October 20, 2020; Gotham Gazette

Human services, which typically depend on low-margin government contracts for their revenue, have never had it easy. In years past, the Human Services Council (Council), a New York City nonprofit membership organization founded in 1991 that represents over 170 providers, has pointed out many of the absurdities of its field. For instance, two years ago, the group produced a video that imagined a pizza shop that operated as a nonprofit. One of its funding “customers” helpfully suggests, “Just imagine how much more efficient you would be with twenty percent less than what you should be given.” A year later, another video, called The Funder—patterned, of course, after The Bachelor—parodied the foundation courting process.

But the situation facing human service nonprofits in New York is no laughing matter. As NPQ has noted over the past few months, the damage the pandemic has inflicted upon the economy has led to state and local budget shortfalls totaling $500 billion. In June, the state of New York, facing what looks like a $13.3 billion shortfall due to the costs of fighting the COVID-19 pandemic, began to inform nonprofits that contracted payments would be delayed, multi-year contracts might not be fulfilled, and new contracts were on hold. As NPQ’s Ruth McCambridge noted this summer, these contracting problems, which essentially act as government’s cash-flow mechanism, have surfaced in New York before—both in downturns and times of relative stability—with devastating results.

In response, the Council convened a task force this past week to study the consequences of the pandemic and how the human service sector can address these problems and others, through the pandemic and beyond. The group estimates that approximately 1,800 human service nonprofits in New York are at risk of having to shut their doors for good, which could lead 14,000 staff to lose their jobs.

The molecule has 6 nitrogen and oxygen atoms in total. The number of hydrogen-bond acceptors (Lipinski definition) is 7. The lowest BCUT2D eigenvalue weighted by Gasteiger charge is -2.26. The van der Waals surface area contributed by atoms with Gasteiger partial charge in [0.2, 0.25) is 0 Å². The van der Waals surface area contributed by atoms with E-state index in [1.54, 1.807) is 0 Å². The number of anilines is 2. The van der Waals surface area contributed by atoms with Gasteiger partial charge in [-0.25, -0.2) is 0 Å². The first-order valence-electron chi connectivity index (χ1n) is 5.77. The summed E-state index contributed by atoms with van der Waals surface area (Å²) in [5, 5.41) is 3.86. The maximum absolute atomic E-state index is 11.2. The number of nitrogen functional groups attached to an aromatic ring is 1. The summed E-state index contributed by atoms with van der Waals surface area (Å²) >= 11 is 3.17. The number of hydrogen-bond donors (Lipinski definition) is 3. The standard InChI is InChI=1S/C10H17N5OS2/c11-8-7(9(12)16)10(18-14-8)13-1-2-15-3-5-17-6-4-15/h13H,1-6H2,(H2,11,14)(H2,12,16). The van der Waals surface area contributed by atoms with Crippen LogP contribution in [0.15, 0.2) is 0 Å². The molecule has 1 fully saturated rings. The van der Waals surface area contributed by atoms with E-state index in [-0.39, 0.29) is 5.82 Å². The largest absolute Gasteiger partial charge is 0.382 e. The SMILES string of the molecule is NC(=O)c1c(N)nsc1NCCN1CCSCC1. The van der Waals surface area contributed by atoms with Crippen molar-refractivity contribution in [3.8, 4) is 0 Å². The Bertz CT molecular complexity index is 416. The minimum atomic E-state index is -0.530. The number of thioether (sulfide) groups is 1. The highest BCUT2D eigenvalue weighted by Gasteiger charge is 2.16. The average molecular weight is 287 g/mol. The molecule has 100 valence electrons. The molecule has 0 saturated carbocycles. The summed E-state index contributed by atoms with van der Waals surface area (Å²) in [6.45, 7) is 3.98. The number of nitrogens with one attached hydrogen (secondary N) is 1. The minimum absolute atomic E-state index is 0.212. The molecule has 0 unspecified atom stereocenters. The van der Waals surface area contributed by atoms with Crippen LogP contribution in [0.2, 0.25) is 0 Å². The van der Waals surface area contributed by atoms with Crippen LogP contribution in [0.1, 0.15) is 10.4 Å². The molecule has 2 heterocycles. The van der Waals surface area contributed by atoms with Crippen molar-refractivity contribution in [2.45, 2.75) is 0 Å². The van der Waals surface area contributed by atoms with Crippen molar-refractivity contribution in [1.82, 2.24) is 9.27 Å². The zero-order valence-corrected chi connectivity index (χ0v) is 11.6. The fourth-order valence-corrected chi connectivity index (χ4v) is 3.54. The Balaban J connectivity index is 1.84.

“Human services have been and will continue to be absolutely essential to New York’s recovery from this crisis,” says Michelle Jackson, the Council’s executive director, in a statement. “The sector has stepped up for New Yorkers in a time of crisis, and we will be there to help turn things around. We look forward to putting forward a very clear agenda for our partners in City Hall and Albany so we can work together to craft a smart and effective strategy to stem the tide of this virus and keep New York strong.”

The Council’s objective is to be active in New York City’s decision-making regarding budgets, needed services and resources, and programs through the recovery from the pandemic. While the task force collects data, examining the effects of the pandemic, the Council leadership wants to guarantee that the health and human services sector—the clients, and the staff that deliver the services—are a priority in the 2021 elections, including that for the mayor of New York.

The task force is co-chaired by Jamie Rubin, CEO of Meridiam North America, and Fred Shack, CEO of Urban Pathways. Preliminary recommendations should be out in January, with final recommendations released in March, in time for a planned forum in April where the Council will invite mayoral candidates to speak to those issues.

It is important to prepare for the next municipal election cycle, but still, April 2021 seems far away—possibly too far away for some Council members. Rubin and Shack both issued statements as the task force began its work. Rubin says, “We are ready to chart a new path” for the sector. Shack adds, “Turning the corner on COVID-19 must be our city and state’s first priority.”

The statements sound good, but the Council has advocated for more and better managed funding for the sector for years, long before the pandemic. In February 2016, they issued New York Nonprofits in the Aftermath of FEGS: A Call to Action, a 45-page report that demonstrates how human services has operated under financial stress for years, with contracts routinely underfunded by 20 percent. Overhead is not covered, and with city and state contracts reimbursable, organizations have to lay out money knowing they won’t get all their expenses back. The report points out that the organizations that serve the most vulnerable are themselves most vulnerable:

Human services nonprofits have a higher rate of insolvency than other types of nonprofits. Organizations with budgets from $10 million to $49 million are more likely to be in financial distress than those with budgets of less than $1 million, and a significant portion—60 percent—are financially distressed, having no more than three months of cash reserves.

Last year, city comptroller Scott Stringer found that 90 percent of human service contractors in 2018 sent their contracts in for certification after the program start date, due to the city’s intricate red tape, which led to late payments to nonprofits. The staff hours it takes to fill out all the paperwork and reports for public funds are not reimbursable, meaning the nonprofits start the programs in a deficit that only grows. SeaChange Capital Partners, the nonprofit merchant bank, reported that those contract certification delays cost the provider organizations a total of $744 million in fiscal year 2018.—Marian Conway